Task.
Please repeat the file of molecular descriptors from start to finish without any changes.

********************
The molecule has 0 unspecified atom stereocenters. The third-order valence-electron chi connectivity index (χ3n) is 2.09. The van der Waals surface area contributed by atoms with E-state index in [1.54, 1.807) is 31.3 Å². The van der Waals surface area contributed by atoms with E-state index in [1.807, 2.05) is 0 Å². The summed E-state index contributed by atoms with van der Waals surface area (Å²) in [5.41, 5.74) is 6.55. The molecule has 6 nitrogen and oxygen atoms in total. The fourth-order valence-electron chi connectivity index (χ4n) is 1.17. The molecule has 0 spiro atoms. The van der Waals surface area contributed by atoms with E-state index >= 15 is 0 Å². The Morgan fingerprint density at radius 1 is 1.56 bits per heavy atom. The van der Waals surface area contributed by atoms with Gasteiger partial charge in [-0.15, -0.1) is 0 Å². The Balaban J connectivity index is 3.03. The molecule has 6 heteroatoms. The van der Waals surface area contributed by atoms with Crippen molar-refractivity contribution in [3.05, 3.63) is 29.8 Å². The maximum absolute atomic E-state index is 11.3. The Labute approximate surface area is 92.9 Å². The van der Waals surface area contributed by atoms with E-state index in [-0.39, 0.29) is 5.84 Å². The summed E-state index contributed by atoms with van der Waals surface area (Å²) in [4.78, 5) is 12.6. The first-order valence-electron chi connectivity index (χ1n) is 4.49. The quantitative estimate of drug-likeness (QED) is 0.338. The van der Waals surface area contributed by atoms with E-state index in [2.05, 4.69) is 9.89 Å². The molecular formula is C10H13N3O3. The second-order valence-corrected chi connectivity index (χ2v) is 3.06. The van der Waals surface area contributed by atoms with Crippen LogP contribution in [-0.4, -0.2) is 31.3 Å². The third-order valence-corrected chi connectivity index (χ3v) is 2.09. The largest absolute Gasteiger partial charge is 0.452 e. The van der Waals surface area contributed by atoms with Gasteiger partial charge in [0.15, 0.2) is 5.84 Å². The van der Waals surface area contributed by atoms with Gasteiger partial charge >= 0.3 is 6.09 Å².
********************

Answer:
The molecule has 0 unspecified atom stereocenters. The third-order valence-electron chi connectivity index (χ3n) is 2.09. The van der Waals surface area contributed by atoms with E-state index in [1.54, 1.807) is 31.3 Å². The van der Waals surface area contributed by atoms with E-state index in [1.807, 2.05) is 0 Å². The summed E-state index contributed by atoms with van der Waals surface area (Å²) in [5.41, 5.74) is 6.55. The molecule has 6 nitrogen and oxygen atoms in total. The fourth-order valence-electron chi connectivity index (χ4n) is 1.17. The molecule has 0 spiro atoms. The van der Waals surface area contributed by atoms with E-state index >= 15 is 0 Å². The Morgan fingerprint density at radius 1 is 1.56 bits per heavy atom. The van der Waals surface area contributed by atoms with Gasteiger partial charge in [-0.15, -0.1) is 0 Å². The Balaban J connectivity index is 3.03. The molecule has 6 heteroatoms. The van der Waals surface area contributed by atoms with Crippen molar-refractivity contribution in [3.05, 3.63) is 29.8 Å². The maximum absolute atomic E-state index is 11.3. The Labute approximate surface area is 92.9 Å². The van der Waals surface area contributed by atoms with E-state index in [-0.39, 0.29) is 5.84 Å². The summed E-state index contributed by atoms with van der Waals surface area (Å²) in [4.78, 5) is 12.6. The first-order valence-electron chi connectivity index (χ1n) is 4.49. The quantitative estimate of drug-likeness (QED) is 0.338. The van der Waals surface area contributed by atoms with E-state index in [2.05, 4.69) is 9.89 Å². The molecular formula is C10H13N3O3. The second-order valence-corrected chi connectivity index (χ2v) is 3.06. The van der Waals surface area contributed by atoms with Crippen LogP contribution in [-0.4, -0.2) is 31.3 Å². The third-order valence-corrected chi connectivity index (χ3v) is 2.09. The largest absolute Gasteiger partial charge is 0.452 e. The van der Waals surface area contributed by atoms with Gasteiger partial charge in [0.15, 0.2) is 5.84 Å². The van der Waals surface area contributed by atoms with Gasteiger partial charge >= 0.3 is 6.09 Å².